David Hallberg on CBS: An uplifting end to a year of dance in the mainstream

December 19, 2011

It’s been a big year for dance in the mainstream media. Around this time in 2010, NYCB ballerina Jenifer Ringer was eloquently defending herself on The Today Show, responding to Alastair Macaulay’s claim that she “looked as if she’d eaten one sugar plum too many.” This unfolded against the backdrop of Black Swan, which had just been released and would soon generate widespread debate—most visibly on ABC 20/20—about who really deserved the credit for the dancing in that Oscar-winning movie. In the giving-credit-where-it’s-due department, another controversy erupted in October when Beyoncé blatantly appropriated scenes from films by Anne Teresa de Keersmaeker and Thierry de Mey in her Countdown video, prompting heated discussion in the blogosphere and this report on ABC News.


Perhaps these kerfuffles—which, while raising significant questions, died down as quickly as they flared up—have paved the way for bringing national attention to genuinely momentous occasions in dance, like David Hallberg’s recent move to the Bolshoi Ballet. This past weekend, not long after Hallberg graced the set of The Colbert Report, CBS Sunday Morning ran this segment on the dancer’s journey from young Fred Astaire imitator (“When I didn’t have tap shoes, I taped nickels on the bottom of my penny loafers,” he tells CBS’s Martha Teichner) to beloved ABT star, to the Bolshoi’s first American principal. Hallberg talks with Teichner about the bullying that he endured as an adolescent, his must-have rehearsal item (warm-up boots), and the immense pressure of making his Bolshoi debut. He appears to be inhabiting his new role with a balance of humility and well-earned pride: “If I can relay anything,” he confides, on the subject of being bullied, “it’s that if someone has a dream and it isn’t the norm of what others are doing around you, it doesn’t matter. Reach for it, go for it, because I’m a shining example of that.”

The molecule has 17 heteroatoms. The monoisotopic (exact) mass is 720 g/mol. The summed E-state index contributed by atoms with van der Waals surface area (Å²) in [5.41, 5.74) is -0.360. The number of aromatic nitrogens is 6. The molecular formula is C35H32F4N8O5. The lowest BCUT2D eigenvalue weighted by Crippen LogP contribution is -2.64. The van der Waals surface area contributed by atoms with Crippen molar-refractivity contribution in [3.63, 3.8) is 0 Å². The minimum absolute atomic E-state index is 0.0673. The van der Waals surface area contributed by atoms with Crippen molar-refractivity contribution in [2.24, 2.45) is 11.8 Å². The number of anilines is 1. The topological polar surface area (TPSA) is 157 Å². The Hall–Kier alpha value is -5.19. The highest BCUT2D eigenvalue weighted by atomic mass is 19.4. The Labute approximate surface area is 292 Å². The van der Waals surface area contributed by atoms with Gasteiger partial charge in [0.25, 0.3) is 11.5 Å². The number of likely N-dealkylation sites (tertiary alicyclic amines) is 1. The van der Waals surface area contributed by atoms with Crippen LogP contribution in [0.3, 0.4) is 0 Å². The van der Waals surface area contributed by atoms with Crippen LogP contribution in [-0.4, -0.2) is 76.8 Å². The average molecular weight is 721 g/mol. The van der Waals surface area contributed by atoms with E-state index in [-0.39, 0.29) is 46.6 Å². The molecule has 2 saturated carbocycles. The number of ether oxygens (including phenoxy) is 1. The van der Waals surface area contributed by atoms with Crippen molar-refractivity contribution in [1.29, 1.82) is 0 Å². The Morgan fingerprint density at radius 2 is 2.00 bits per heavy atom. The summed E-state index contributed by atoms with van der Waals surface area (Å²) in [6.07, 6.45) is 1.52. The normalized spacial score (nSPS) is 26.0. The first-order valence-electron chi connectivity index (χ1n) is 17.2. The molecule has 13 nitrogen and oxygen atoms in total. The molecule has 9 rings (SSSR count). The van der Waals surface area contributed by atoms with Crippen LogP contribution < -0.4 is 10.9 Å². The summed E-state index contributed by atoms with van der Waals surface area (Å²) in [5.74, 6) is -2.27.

Here at Dance Magazine, while we love a lively debate (including the ones mentioned above), we’re also glad to see dance making headlines free of controversy: no choreography thieves, no uncredited dance doubles, no slurs about dancers’ weight—just historic accomplishments, cultural ambassadorship, and an excuse to watch Stephen Colbert, in a suit jacket and tights, attempting a tour jeté alongside Hallberg himself.


—Siobhan Burke

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